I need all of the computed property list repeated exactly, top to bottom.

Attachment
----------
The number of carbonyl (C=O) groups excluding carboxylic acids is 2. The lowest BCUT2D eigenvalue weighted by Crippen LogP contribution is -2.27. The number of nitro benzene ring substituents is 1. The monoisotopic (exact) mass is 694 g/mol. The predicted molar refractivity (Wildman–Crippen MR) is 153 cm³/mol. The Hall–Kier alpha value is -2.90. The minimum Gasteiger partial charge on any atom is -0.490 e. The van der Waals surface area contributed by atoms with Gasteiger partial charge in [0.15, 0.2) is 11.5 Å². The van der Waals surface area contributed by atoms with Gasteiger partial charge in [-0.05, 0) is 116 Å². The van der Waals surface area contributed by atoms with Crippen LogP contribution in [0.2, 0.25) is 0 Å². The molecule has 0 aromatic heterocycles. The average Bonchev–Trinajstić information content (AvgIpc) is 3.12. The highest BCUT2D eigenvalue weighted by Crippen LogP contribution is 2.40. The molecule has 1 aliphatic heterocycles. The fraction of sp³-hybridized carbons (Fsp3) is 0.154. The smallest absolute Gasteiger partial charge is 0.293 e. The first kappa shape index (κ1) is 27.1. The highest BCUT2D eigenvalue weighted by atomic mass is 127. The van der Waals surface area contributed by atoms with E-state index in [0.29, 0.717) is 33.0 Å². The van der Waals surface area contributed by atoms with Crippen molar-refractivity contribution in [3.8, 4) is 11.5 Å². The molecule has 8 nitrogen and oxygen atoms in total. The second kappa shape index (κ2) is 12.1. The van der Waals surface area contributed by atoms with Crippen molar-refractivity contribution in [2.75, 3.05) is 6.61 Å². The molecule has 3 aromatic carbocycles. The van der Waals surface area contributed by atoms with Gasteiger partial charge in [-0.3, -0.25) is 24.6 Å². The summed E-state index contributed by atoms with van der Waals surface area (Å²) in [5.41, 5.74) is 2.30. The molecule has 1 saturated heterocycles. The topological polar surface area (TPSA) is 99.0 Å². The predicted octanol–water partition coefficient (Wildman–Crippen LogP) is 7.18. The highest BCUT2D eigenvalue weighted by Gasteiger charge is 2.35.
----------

The number of carbonyl (C=O) groups excluding carboxylic acids is 2. The lowest BCUT2D eigenvalue weighted by Crippen LogP contribution is -2.27. The number of nitro benzene ring substituents is 1. The monoisotopic (exact) mass is 694 g/mol. The predicted molar refractivity (Wildman–Crippen MR) is 153 cm³/mol. The Hall–Kier alpha value is -2.90. The minimum Gasteiger partial charge on any atom is -0.490 e. The van der Waals surface area contributed by atoms with Gasteiger partial charge in [0.15, 0.2) is 11.5 Å². The van der Waals surface area contributed by atoms with Gasteiger partial charge in [-0.05, 0) is 116 Å². The van der Waals surface area contributed by atoms with Crippen LogP contribution in [0.2, 0.25) is 0 Å². The molecule has 0 aromatic heterocycles. The average Bonchev–Trinajstić information content (AvgIpc) is 3.12. The highest BCUT2D eigenvalue weighted by Crippen LogP contribution is 2.40. The molecule has 1 aliphatic heterocycles. The fraction of sp³-hybridized carbons (Fsp3) is 0.154. The smallest absolute Gasteiger partial charge is 0.293 e. The first kappa shape index (κ1) is 27.1. The highest BCUT2D eigenvalue weighted by atomic mass is 127. The van der Waals surface area contributed by atoms with E-state index in [0.29, 0.717) is 33.0 Å². The van der Waals surface area contributed by atoms with Crippen molar-refractivity contribution in [3.8, 4) is 11.5 Å². The molecule has 8 nitrogen and oxygen atoms in total. The second kappa shape index (κ2) is 12.1. The van der Waals surface area contributed by atoms with Crippen molar-refractivity contribution in [2.75, 3.05) is 6.61 Å². The molecule has 3 aromatic carbocycles. The van der Waals surface area contributed by atoms with Gasteiger partial charge in [-0.3, -0.25) is 24.6 Å². The summed E-state index contributed by atoms with van der Waals surface area (Å²) in [5.41, 5.74) is 2.30. The molecule has 1 saturated heterocycles. The topological polar surface area (TPSA) is 99.0 Å². The predicted octanol–water partition coefficient (Wildman–Crippen LogP) is 7.18. The highest BCUT2D eigenvalue weighted by Gasteiger charge is 2.35.